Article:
I'd say SPOILER ALERT here, but since the ending of Captain America: Reborn has already been spoiled for months by Marvel itself, there's really no need.

Anyway, the Bryan Hitch cover for #6 is a triptych, fold out extravaganza. Three covers for the price of one. And it goes a little something like this:

Just for the record:
The Thing does not appear anywhere in this comic.
The Hulk does not appear anywhere in this comic.
Ms. Marvel does not appear anywhere in this comic.
Spider-Woman does not appear anywhere in this comic.
Wolverine does not appear anywhere in this comic.
The Black Panther does not appear anywhere in this comic.
Doctor Strange does not appear anywhere in this comic.
Cyclops does not appear anywhere in this comic.
Spider-Man does not appear anywhere in this comic.*
Quicksilver does not appear anywhere in this comic.
Iron Man doesn't appear anywhere in this comic.
Mr. Fantastic does not appear anywhere in this comic.
The Human Torch does not appear anywhere in this comic.
The Invisible Woman does not appear anywhere else in this comic.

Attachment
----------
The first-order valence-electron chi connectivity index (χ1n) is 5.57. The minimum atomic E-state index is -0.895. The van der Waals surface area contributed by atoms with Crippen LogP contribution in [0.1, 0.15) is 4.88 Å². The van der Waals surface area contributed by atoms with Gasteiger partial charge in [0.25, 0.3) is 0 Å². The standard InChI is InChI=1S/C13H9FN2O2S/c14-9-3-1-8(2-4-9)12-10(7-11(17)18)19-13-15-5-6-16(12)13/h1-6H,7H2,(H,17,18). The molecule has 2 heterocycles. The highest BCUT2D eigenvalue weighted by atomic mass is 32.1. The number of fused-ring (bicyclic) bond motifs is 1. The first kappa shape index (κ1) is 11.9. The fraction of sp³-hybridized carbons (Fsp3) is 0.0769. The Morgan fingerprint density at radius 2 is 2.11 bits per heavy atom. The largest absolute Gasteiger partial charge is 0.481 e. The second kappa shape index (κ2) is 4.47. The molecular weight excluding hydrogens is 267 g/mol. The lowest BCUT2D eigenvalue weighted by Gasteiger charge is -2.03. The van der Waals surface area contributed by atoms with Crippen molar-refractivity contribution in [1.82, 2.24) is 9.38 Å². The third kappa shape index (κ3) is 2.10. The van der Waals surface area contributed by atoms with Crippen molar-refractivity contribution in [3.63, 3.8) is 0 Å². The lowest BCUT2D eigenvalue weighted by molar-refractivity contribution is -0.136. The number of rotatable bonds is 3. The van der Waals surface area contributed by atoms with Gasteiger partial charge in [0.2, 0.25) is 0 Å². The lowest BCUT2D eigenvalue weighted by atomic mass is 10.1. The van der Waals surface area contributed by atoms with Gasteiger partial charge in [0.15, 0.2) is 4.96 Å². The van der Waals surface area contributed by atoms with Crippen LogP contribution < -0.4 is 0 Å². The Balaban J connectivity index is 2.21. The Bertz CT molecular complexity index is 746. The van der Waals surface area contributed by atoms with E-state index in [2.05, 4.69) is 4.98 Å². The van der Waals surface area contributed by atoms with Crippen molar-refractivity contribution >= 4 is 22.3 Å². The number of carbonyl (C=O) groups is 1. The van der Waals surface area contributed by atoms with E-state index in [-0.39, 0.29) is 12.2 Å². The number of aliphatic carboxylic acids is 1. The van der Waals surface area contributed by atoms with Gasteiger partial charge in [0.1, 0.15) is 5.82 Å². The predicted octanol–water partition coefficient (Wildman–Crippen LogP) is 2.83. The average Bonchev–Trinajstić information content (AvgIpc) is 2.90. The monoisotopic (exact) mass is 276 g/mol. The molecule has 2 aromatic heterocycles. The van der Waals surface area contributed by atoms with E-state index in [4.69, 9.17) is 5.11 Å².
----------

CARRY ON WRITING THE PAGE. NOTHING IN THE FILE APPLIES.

Storm does not appear anywhere in this comic.
Thor does not appear anywhere in this comic.*
The Beast does not appear anywhere in this comic.

*(OK, parts of unconscious Thor and Spider-Man do appear in a flash-forward to a hypothetical future...but it was only one panel, and they were both unconscious or dead, so I don't count it. Sue me.)

So, despite the fact that (as per usual) Bryan Hitch was running so far behind on this series that he bailed on his much-ballyhooed Fantastic Four run before it finished to work on this series; despite the fact that Hitch was running so far behind Marvel published the next two Brubaker-written chapters of the Captain America story because they just couldn't wait any longer...despite that, Hitch DID have time to draw a triptych cover. And not just a triptych cover...a triptych cover jam-packed with heroes, 75% of whom never appear in the issue (or anywhere in the whole damned series, for most of them).

Yeah, I guess that was worth delaying things for.

PRO-TIP: Maybe if Hitch didn't insist on so many unnecessary splash pages in each issue, they wouldn't have had to extend the series from five issues to six. I'm just sayin'.

Tuesday, January 26, 2010

Build A Better Mousetrap...

Let's say--hypothetically--that you're Batman, and--also hypothetically--that an alien policeman has demanded that you capture Superman for him, or he'll destroy all of Earth's cities.

Do you


Invent a giant robot that spits kryptonite out of its chest?